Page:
I started my period when I was 11 years old and I thought it was normal to be doubled over in pain every month. It only took 22 years to realise that, in fact, it’s not. For me, it wasn’t just about having a period every month. It was knowing that when I was due to start, my bowels would play up. Play up to the point that I’d pass out in the bathroom, or call my husband because I was going to pass out while on the toilet!
I would (pre-Covid), plan holidays and nights out depending on when I was ‘period-free’. I'm used to this now, and I don't see my mind-set changing soon. Not just because my handbag or suitcase would be that much bigger, but it's so I know I would be able to walk, dance, have fun without being bathroom or sofa bound, or walking around with a limp because my leg is aching (yeah, that's a thing too!). There is a myth around endometriosis. “Have a child” they say. “Your endo will go away” they say. They forget that having a child in the first place might be difficult! It’s depressing and you can feel really lonely.
After having a couple of colonoscopies and a laparoscopy, I’ve been feeling better. However, the pain continues. Not as bad as before the operation, but it’s still there. A couple of months will pass and it’s manageable. Then I’ll have a couple of months where it’s so excruciating, I’m crawling between the sofa and the bathroom. Those days are the worst, but thankfully will only last a couple of days. During those days I will sleep upright in bed, with my legs bent towards me... that's the only comfortable position to be in.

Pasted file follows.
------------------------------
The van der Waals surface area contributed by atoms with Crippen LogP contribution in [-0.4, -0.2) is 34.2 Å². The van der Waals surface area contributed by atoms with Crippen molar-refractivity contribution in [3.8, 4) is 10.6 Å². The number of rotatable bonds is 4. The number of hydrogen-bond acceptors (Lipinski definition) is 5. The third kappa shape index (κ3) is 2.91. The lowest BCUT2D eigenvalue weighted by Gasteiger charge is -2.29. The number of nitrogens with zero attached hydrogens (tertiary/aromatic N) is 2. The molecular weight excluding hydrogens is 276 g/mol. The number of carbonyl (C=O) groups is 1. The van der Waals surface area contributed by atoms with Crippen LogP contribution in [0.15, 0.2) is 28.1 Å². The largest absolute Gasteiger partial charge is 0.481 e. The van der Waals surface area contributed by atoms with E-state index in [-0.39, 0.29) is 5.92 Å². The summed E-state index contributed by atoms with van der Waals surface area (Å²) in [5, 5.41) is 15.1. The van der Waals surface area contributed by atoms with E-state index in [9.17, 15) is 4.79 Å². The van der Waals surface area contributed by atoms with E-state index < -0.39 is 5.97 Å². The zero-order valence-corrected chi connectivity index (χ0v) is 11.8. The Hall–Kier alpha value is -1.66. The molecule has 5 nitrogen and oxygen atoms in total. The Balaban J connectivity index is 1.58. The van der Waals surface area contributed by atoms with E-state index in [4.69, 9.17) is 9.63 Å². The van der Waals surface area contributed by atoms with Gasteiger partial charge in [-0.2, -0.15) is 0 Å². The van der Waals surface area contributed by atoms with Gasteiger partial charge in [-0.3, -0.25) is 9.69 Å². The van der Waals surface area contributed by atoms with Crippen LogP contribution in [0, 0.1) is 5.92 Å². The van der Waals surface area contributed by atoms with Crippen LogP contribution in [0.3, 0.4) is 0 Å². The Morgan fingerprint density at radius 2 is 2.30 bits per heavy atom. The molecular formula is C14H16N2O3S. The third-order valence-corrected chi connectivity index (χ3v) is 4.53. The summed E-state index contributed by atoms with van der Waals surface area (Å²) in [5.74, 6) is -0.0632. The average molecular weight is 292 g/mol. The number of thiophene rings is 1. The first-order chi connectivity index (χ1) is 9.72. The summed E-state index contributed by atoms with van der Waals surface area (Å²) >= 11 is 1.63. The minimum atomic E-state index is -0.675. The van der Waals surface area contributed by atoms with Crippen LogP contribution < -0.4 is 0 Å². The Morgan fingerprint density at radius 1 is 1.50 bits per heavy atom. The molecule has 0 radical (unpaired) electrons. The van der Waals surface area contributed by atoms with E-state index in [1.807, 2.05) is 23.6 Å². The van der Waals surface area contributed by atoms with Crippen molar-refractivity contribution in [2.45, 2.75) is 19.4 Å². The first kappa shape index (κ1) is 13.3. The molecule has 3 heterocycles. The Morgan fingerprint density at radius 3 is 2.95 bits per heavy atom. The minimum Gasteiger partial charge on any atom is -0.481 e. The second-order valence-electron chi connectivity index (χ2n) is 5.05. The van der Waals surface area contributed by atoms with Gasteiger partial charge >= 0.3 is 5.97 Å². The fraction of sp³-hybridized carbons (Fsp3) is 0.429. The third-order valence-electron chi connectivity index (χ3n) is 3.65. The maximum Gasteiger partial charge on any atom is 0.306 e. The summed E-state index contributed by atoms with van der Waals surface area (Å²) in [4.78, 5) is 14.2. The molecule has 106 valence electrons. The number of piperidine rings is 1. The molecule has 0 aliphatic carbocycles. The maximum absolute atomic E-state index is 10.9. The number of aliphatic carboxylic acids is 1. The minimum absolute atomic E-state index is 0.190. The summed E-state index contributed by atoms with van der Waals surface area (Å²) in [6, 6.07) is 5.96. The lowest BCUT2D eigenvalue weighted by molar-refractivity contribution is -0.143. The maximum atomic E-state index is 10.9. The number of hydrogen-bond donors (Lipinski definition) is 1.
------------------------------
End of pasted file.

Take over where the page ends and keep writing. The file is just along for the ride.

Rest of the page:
Since taking part in Walk for Endo last year, I have been introduced to an amazing Endo-Community on social media, and have met some wonderful people. There's a sense of relief about talking to people who are going through similar issues, and it's nice to be able to share our journeys together. To support each other. So much love going out to my Endo Warriors.
I would never have talked about periods and bleeding or such like at home or with my family. Just because there is a taboo attached to it. But that has all changed because the conversation has to start somewhere. My family and in-laws having been so supportive of my journey over the past 8 months, and it's great to speak openly about this. The next generation need to know that's it's normal to talk about periods.If you’re going through something similar, please remember you are not alone. Even if at times you feel like you are.